– To fulfill one’s obligation, one must pay attention to every word of the Megillah. Paying attention means that if someone were to ask them what was just read they could answer. If one has less concentration than that it is questionable if they fulfilled their obligation. If one did not hear or pay attention they can catch up by reading the missed words from the text in front of them (even though it is not a Megillah) and catching up to the reader.
– One of the Mitzvos of Purim is to give gifts to the poor. To fulfill this Mitzvah, every adult must give a meal or the monetary value of a meal to two poor individuals. The Mitzvah is to specifically do this during Purim day.
Practically speaking, one has what to rely upon to give as little as $5 for each poor individual for a total of ten dollars. Although the Mitzvah can only be fulfilled during the day, if one would like they could place their money in the Ahavas Yisroel basket in the shul on Purim night (the money will be distributed on Purim day on your behalf). One can give both gifts to the poor to Ahavas Yisroel and from a Halachic standpoint we can assume that the money you gave was divided between two poor individuals.
Even after fulfilling one’s obligation, the Shulchan Aruch teaches us that on Purim we should strive to give money to any poor person who asks for help.
– There is a Mitzvah to have a festive meal on Purim. While there is a Mitzvah to have a festive meal on many holidays, the festive meal is usually meant to facilitate the joy of the holiday but on Purim the festive meal is an end on to itself. The reason for this is that on Purim festive meals played a major role in the Purim story – according to the Medrashim the Jewish People sinned by attending the festive meal that Achashveirosh threw and we rectify this by having a festive meal that is a Mitzvah and the meal that Esther made for Achashveirosh and Haman where she revealed her identity and turned the tables on Haman.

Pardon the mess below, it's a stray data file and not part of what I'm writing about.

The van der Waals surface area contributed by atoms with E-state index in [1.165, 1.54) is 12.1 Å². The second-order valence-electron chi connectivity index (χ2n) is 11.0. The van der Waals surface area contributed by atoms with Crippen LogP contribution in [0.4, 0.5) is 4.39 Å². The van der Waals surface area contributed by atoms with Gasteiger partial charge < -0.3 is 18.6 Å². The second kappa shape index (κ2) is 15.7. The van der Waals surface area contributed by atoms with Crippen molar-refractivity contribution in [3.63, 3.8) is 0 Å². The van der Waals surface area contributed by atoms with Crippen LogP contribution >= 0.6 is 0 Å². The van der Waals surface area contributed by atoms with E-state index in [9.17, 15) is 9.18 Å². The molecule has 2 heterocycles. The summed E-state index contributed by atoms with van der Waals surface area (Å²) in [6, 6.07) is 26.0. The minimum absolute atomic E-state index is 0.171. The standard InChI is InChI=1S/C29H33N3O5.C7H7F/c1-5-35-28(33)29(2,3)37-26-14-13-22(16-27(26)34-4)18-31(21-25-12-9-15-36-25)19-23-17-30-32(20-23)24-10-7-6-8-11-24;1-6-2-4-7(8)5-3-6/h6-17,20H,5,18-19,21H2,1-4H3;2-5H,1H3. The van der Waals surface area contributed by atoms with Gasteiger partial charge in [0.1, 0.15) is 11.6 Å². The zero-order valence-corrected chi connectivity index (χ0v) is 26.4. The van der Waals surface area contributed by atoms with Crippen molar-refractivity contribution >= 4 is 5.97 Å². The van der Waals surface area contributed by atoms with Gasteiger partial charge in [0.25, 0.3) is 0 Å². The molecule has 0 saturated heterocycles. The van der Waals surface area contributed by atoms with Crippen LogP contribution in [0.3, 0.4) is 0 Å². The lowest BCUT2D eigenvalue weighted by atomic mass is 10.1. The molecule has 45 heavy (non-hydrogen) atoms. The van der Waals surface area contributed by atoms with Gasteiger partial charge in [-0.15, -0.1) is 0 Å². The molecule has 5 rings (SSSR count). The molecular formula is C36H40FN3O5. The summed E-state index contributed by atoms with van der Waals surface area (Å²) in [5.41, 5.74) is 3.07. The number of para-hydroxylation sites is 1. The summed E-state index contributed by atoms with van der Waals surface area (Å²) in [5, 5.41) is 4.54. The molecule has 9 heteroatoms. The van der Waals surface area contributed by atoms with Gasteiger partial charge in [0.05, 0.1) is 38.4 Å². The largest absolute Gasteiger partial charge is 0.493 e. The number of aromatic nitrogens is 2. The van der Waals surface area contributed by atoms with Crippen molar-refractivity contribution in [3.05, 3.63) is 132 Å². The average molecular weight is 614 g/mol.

The meal should take place during the day. It may extend into the evening.
– There is a debate among the commentators whether or not a person should become intoxicated on Purim. Many commentators suggest that a person should drink a little more than usual and if possible, take a little nap after drinking and in doing so, one fulfills the custom of drinking on Purim.
While there is what to rely upon to drink more than that, it is certainly forbidden to endanger one’s life in any way possible. If you plan on drinking please make sure you have a designated driver. In addition, while studies have shown that modelling healthy drinking is more beneficial for children than no modelling at all, it is extremely frightening and unsettling for a child to see their parent out of control. If you do decide to drink, please do so responsibly.
– There are many reason given as to the rational behind this custom. The simplest explanation is to commemorate the fact that the Purim story revolved around drinking. From the Jew’s participation at Achashveirosh’s festive meal to the drinking of Haman on the day Esther accused him of trying to kill her, wine plays a central role in the story.